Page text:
Take a trip over the blue-green water, and a short walk along the South West Coast Path, and you will eventually arrive at Mount Batten Bay…

The bay opens up into Plymouth Sound and is characterised by a sand and shingle beach; tall, jagged cliffs; hidden coves; and expanses of rocky shore, creating an abundance of habitats for intertidal species. This makes it the perfect place for the keen-eyed volunteers and participants of The Rock Pool Project to explore! But who are these enthusiastic, yellow-clad rock poolers?

We are a not-for-profit and community interest company, passionate about engaging people of all ages and backgrounds with the incredible wildlife found around our coastline. Our particular focus for the last year has been the Blue Recovery Project, made possible by the National Lottery Heritage Fund. Throughout the project, we have connected hundreds of local people to our mesmerising marine life… and where better to do that than a stone’s throw away from the bustling heart of Britain’s Ocean City!

Leathery kelp (Laminaria sp.) fronds sway in the tidal stream, bejewelled with blue-rayed limpets (Patella pellucida). Starry-eyed St. Piran’s hermit crabs (Clibanarius erythropus) scuttle across the pink algae-encrusted pools, searching for a new shell to call home. Rainbow wrack (Cystoseira tamariscifolia) glitters iridescent blue, and snakelocks anemones (Anemonia viridis) glow electric green. If you look closely, you may even be able to catch a glimpse of a Shore Clingfish (Lepadogaster lepadogaster) darting to hide beneath the safety of a rock!

But by far the most interesting creature to come across during a rock pooling adventure is often no bigger than your fingernail… The solar-powered sea slug (Elysia viridis) is a wonder of nature! It feeds on algae by slicing or puncturing the cells and is then able to ingest the algae’s chloroplasts, unharmed, into its own body and carry out photosynthesis. Because of this, its body is often a vibrant green colour, adorned with glistening blue and green spots. It is quietly unassuming when curled into a tight ball, but when it unfolds its ‘winged’ body, this sea slug resembles a beautiful green leaf, which helps it camouflage amongst the algae and evade predators.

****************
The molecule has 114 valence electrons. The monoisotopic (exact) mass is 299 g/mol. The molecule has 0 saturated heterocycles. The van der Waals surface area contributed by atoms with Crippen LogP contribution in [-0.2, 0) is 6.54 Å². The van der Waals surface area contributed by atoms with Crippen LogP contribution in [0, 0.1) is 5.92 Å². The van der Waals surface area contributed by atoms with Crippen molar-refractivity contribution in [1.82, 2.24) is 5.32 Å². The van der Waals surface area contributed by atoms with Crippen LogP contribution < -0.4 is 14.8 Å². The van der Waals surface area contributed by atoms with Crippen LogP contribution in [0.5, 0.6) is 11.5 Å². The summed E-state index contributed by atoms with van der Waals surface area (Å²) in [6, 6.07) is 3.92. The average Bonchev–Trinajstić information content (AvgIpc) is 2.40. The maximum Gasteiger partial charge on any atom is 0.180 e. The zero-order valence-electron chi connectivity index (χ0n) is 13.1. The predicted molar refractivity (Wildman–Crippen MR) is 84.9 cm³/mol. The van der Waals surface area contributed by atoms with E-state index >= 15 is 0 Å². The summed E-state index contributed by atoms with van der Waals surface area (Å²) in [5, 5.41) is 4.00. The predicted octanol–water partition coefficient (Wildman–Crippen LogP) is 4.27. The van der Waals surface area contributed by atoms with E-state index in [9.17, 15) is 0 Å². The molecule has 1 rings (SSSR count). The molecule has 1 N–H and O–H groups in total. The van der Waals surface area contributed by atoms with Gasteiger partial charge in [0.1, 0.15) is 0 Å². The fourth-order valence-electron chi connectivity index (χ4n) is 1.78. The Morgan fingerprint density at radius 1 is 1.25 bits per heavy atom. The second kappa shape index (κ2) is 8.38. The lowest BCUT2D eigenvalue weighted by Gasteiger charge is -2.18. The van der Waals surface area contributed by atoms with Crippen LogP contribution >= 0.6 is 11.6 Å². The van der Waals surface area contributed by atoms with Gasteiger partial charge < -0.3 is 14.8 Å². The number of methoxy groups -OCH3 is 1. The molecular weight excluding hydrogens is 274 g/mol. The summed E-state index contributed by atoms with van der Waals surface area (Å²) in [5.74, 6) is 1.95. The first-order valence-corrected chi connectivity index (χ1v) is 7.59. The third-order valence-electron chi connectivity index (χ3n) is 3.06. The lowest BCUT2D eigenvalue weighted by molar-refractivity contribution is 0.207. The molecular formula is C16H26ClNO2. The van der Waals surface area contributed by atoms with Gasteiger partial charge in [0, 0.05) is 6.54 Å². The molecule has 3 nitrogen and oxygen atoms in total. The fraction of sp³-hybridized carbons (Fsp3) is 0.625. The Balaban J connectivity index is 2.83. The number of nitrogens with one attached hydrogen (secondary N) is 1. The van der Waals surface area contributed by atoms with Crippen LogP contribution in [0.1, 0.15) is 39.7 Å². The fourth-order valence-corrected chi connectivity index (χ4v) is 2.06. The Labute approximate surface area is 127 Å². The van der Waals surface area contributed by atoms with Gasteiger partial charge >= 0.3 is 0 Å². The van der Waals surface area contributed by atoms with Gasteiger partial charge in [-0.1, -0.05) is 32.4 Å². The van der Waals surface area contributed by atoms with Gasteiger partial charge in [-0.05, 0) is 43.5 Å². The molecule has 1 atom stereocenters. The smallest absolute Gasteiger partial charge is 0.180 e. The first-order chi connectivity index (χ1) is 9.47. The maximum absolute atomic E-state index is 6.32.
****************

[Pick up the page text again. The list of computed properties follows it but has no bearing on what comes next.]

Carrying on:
Image credits: Eleanor Goodall

If you find something incredible during your rock pooling, the best way to record it is by using a citizen science platform. The Rock Pool Project like to use iNaturalist, an online social network for sharing biodiversity information, in order to help each other learn about nature. You can snap any living thing, upload the photo, and the community will help you identify it! Citizen science is at the heart of what we do, providing the tools for absolutely anyone to get involved and contribute to data collection that will increase knowledge, drive conservation efforts, and inform policy.

And if science isn’t your thing, simply heading to the coast is enough…

There is a wealth of evidence to support the positive impact that being in a natural space has on our mental and physical health, and there is always time to explore the more mindful elements of rock pooling – breathing in the salty air, allowing the cool water of the pools to ground us, admiring the vibrant tones of the seaweed, taking time for yourself to just ‘be’.

So what do you say? Grab your wellies and join us!

If you would like to book a safari with one of our expert guides, more details can be found here.

If you are local to Plymouth, and would like to join us for a Blue Recovery Day, information can be found here.

Or if you would simply like to get in touch, you can email me at:

egoodall@therockpoolproject.co.uk or at info@therockpoolproject.co.uk

Or connect with us using our social media platforms:

Instagram – The Rock Pool Project

Twitter- The Rock Pool Project

Facebook – The Rock Pool Project